The legislation, which aims to improve the quality of life of employees and their families, will reduce the workweek for all individuals governed by the Labor Code.
In Chile, the 40-hour workweek is now a reality. The country’s Chamber of Deputies approved the bill to reduce the workweek for all employees governed by the Labor Code, the final stage before the legislation is enacted.
What comes next? In the coming days, President Gabriel Boric will sign the bill into law, before it is published in the Official Journal of the Republic of Chile.
What does the law to reduce the workweek to 40 hours involve?
The law to reduce the workweek to 40 hours will modify the Labor Code to reduce the ordinary workweek from 45 to 40 hours. The legislation will be implemented gradually in order to mitigate impacts on employment and SMEs. Longer rest periods will also be provided to employees under special regimes, such as domestic employees and in other exceptional cases that require operational continuity such as the mining industry.
Similarly, the law establishes social responsibility measures that aim to improve work-life balance.
Key points of the law to reduce the workweek to 40 hours:
- The law will reduce the ordinary workweek from 45 to 40 hours, in accordance with the following schedule: from 45 to 44 hours in the first year after the law is enacted, 42 hours in the third year, and 40 hours in the fifth year. These are the maximum deadlines for companies to implement the law, and any employer that wishes to reduce its workweek to 40 hours earlier than these deadlines can do so. The “40-Hours Seal” has already been awarded to companies that reduced their workweek before this legislation was passed.
- The law will also apply to special regimes, including but not limited to domestic employees. Likewise, exceptional cases that require operational continuity, such as the mining industry, can meet the requirements by compensating employees for workweeks above 40 hours with additional rest days.
- The law establishes a range of work-life balance measures, such as flexible working hours for parents and guardians of children under 12 years of age, enabling them to better adapt their work schedule to the school day. Overtime can be compensated by providing up to five additional vacation days per year.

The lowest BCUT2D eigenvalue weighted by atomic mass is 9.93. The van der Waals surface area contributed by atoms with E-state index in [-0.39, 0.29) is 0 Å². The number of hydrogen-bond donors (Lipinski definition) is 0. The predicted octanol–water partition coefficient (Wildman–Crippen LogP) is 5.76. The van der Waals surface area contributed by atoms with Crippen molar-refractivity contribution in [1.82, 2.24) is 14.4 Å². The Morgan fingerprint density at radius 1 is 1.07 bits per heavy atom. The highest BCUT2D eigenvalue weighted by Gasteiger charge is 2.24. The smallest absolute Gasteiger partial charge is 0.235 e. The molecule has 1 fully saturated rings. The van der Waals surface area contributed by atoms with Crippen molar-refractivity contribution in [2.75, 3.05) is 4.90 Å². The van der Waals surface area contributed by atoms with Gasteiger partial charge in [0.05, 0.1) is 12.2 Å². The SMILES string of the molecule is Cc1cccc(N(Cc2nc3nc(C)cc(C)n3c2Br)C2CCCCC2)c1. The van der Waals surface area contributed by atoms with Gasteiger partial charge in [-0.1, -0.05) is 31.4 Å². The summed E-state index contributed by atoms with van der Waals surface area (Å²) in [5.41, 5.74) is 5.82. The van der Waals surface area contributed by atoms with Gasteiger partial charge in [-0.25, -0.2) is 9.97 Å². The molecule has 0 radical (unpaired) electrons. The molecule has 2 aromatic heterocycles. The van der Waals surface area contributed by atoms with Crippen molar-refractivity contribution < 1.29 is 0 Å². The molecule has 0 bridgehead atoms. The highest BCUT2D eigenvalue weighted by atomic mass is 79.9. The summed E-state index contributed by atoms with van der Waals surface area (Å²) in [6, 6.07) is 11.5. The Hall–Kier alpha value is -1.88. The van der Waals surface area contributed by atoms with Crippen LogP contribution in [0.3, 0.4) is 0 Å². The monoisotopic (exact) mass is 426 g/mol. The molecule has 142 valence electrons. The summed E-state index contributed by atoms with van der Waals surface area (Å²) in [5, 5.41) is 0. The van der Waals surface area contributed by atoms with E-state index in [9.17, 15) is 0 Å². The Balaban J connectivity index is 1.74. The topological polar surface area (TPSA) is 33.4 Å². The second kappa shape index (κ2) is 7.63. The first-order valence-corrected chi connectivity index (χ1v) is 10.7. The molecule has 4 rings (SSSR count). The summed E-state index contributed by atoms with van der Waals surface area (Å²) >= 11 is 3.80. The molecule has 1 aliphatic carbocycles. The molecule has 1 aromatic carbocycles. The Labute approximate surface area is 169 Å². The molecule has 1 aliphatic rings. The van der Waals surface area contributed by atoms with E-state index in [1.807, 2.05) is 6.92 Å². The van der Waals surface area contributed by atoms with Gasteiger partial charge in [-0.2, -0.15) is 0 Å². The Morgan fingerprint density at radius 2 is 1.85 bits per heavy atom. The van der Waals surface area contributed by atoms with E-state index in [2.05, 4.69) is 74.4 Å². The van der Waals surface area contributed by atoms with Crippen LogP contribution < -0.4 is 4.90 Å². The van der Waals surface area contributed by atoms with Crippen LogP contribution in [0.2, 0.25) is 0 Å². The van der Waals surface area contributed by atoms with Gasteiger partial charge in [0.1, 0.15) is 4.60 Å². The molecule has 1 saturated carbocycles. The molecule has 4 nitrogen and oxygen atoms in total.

- The 40-hour workweek can also be distributed in a 4-day workweek with 3 rest days. Companies that implement the 40-hour workweek before the required deadline can apply the 4-day workweek in advance, through a mutual agreement with their employees.
- In accordance with the specific characteristics of Chile’s labor market, the law includes targeted support measures for SMEs through two decentralized technical bodies: the National Training and Employment Service (Sence) and the Department of Labor.
- The exemption from ordinary workweek restrictions outlined in article 22, section 2, of Chile’s Labor Code will only be applicable to senior management and those individuals who are not subject to oversight given the nature of their duties.
- The law also offers the option of reaching an agreement with employees to meet the 40-hour workweek requirement across an average of up to four weeks, with a maximum limit of 45 hours per week in any given week. In this case, the workweek may not exceed 40 hours for more than two consecutive weeks, and the average of 40-hours per week across each four-week period must be adhered to. If the employee is a union member, prior agreement with the union will be required.
Would you like to find out more about foreign companies that have decided to invest in Chile and are already applying the 40-hour workweek? Read the following article on Canadian bank Scotiabank, which was the first financial institution to adopt the 40-hour workweek in Chile.
Source: Government of Chile